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From the Motor Sport Archive
Miracles do happen in motor racing. We saw one at Imola during the San Marino Grand Prix
It may not have been quite the sort of miracle the tifosi had in mind for Ferrari once they'd seen the times the McLaren-Hondas turned in during testing and again in qualifying, but it was a solid, 99-carat, bona fide miracle all the same.
Not so many years ago, we'd now have been talking of Gerhard Berger in late terms, rueing the passing of yet another charger who never knew when to quit. Instead, we can still smile at the hardiness and irrepressibility of a racer who can strike the concrete wall at Tamburello at 170 mph, survive sitting in the ensuing fire for 23.51 seconds, and then discharge himself from the Maggiore Hospital in Bologna only the next day to fly to Willi Dungl's Austrian clinic.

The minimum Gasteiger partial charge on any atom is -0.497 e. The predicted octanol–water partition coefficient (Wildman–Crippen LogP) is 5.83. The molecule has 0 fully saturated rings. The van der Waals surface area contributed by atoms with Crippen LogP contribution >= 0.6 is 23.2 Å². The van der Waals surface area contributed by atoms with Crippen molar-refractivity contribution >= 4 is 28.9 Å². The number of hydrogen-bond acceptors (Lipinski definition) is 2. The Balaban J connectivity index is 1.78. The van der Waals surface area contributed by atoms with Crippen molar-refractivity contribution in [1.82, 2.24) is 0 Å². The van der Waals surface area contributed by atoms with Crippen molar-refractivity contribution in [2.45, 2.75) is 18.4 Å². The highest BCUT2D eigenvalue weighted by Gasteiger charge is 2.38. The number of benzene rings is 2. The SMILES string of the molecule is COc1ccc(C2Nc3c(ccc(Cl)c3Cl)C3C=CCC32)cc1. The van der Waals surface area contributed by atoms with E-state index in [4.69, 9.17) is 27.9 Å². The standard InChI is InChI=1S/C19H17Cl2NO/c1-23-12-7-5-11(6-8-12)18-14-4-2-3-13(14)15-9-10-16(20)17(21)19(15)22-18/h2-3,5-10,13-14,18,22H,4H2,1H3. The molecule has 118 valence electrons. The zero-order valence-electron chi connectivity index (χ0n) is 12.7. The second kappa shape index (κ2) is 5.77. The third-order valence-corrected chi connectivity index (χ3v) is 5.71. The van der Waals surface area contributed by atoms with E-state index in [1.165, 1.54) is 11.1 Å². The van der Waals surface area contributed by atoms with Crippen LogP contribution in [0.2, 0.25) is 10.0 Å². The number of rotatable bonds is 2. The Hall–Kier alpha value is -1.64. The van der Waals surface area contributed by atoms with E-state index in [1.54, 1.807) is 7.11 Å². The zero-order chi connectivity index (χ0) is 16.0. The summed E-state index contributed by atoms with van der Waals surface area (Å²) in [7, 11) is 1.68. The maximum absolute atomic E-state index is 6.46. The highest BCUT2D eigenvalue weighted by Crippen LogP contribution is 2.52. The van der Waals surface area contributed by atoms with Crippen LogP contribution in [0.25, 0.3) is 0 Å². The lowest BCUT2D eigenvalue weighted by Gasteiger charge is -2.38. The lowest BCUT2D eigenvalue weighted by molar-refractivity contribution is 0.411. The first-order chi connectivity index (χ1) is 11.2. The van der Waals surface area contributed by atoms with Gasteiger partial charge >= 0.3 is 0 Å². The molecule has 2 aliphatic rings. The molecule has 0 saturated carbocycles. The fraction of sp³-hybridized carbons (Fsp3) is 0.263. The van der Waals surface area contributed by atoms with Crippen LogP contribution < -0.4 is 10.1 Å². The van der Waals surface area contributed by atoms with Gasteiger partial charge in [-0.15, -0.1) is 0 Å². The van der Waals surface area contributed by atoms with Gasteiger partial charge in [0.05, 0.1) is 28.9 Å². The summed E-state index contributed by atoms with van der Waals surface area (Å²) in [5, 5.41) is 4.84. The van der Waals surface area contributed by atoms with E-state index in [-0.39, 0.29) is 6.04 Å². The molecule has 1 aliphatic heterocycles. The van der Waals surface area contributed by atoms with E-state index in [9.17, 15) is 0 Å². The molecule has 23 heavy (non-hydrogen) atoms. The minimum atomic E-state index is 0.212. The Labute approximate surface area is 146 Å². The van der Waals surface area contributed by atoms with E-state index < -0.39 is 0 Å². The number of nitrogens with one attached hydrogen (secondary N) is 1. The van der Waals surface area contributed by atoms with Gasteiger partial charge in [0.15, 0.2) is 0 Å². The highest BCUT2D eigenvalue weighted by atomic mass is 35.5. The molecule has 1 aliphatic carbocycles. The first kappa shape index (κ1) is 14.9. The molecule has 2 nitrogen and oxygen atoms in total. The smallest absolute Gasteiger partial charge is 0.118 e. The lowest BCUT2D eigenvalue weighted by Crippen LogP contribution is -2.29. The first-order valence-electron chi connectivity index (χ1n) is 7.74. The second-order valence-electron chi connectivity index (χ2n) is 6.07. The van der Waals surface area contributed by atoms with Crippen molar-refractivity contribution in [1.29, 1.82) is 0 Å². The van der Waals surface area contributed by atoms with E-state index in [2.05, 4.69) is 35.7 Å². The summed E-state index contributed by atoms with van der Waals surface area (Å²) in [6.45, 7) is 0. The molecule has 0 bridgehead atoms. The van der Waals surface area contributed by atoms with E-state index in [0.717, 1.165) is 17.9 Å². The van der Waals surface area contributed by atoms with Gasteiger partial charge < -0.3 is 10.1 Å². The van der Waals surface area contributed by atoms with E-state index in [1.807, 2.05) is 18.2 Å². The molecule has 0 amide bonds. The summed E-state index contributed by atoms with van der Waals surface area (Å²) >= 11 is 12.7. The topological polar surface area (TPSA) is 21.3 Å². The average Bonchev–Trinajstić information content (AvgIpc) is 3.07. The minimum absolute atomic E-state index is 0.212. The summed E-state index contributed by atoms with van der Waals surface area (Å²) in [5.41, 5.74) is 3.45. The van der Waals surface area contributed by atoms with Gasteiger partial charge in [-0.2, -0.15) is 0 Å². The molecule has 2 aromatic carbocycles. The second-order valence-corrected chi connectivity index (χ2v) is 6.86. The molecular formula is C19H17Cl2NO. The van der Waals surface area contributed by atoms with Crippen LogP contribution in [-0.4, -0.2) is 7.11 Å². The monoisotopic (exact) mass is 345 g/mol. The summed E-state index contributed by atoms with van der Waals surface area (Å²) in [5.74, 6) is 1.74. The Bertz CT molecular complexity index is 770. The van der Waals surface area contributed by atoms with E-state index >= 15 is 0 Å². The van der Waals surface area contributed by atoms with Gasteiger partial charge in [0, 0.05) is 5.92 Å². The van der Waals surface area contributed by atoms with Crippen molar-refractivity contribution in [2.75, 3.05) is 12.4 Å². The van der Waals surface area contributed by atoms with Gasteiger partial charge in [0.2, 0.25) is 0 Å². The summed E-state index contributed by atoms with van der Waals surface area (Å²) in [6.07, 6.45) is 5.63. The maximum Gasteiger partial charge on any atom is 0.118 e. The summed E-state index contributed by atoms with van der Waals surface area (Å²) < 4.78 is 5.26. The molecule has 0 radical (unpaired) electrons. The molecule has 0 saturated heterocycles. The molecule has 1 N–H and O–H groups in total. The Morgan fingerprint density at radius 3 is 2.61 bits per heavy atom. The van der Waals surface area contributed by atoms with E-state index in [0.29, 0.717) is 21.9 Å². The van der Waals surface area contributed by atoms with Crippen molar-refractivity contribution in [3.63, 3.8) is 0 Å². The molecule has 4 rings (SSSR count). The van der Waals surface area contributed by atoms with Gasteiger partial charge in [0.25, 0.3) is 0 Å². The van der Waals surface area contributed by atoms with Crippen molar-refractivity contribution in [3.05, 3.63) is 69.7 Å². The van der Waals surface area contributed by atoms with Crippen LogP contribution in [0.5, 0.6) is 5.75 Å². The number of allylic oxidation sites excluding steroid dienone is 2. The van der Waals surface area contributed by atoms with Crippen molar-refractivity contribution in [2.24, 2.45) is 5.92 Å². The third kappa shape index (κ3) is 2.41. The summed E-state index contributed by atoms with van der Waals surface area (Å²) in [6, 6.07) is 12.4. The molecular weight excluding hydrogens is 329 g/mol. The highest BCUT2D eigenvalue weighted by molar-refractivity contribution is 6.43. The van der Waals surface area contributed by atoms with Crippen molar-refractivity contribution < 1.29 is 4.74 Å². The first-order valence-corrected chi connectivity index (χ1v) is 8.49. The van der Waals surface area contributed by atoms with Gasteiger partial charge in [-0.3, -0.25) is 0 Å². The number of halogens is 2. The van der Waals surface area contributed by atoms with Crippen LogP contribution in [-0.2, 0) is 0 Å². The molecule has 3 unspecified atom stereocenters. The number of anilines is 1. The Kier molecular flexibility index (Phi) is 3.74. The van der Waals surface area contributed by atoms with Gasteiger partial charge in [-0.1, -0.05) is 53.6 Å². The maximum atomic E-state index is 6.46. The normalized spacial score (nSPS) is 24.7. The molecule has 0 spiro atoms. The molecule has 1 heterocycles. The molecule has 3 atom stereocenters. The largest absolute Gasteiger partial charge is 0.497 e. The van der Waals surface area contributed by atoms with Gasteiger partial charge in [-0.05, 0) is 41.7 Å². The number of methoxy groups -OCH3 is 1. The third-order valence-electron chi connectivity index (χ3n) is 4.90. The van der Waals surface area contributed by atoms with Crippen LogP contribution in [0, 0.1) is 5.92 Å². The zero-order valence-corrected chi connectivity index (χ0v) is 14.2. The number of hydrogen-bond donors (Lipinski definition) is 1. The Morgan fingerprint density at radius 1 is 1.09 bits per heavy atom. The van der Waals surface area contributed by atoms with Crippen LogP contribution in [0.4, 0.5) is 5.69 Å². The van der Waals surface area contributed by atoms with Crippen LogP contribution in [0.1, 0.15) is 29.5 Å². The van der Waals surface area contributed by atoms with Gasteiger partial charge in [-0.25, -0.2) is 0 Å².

Berger can thank Ferrari for building a car which was tough enough to withstand the impact, and the smooth speed of the Italian rescue services, for his life. How he survived the shunt and the fire, and came out of both with nothing more serious that a cracked shoulder-blade, broken rib and sternum, and some nasty chest and hand burns, is still a complete, yet welcome, mystery.
As I said, miracles do happen in motor racing. The miracle the tifosi craved, however, was very different. They had desperately hoped for a repeat of that delicious surprise success in Rio, when Nigel Mansell had deified himself — at least until they find a reason to plunge the knife into him before twisting it — by taking John Barnard's F1/89 Ferrari to victory.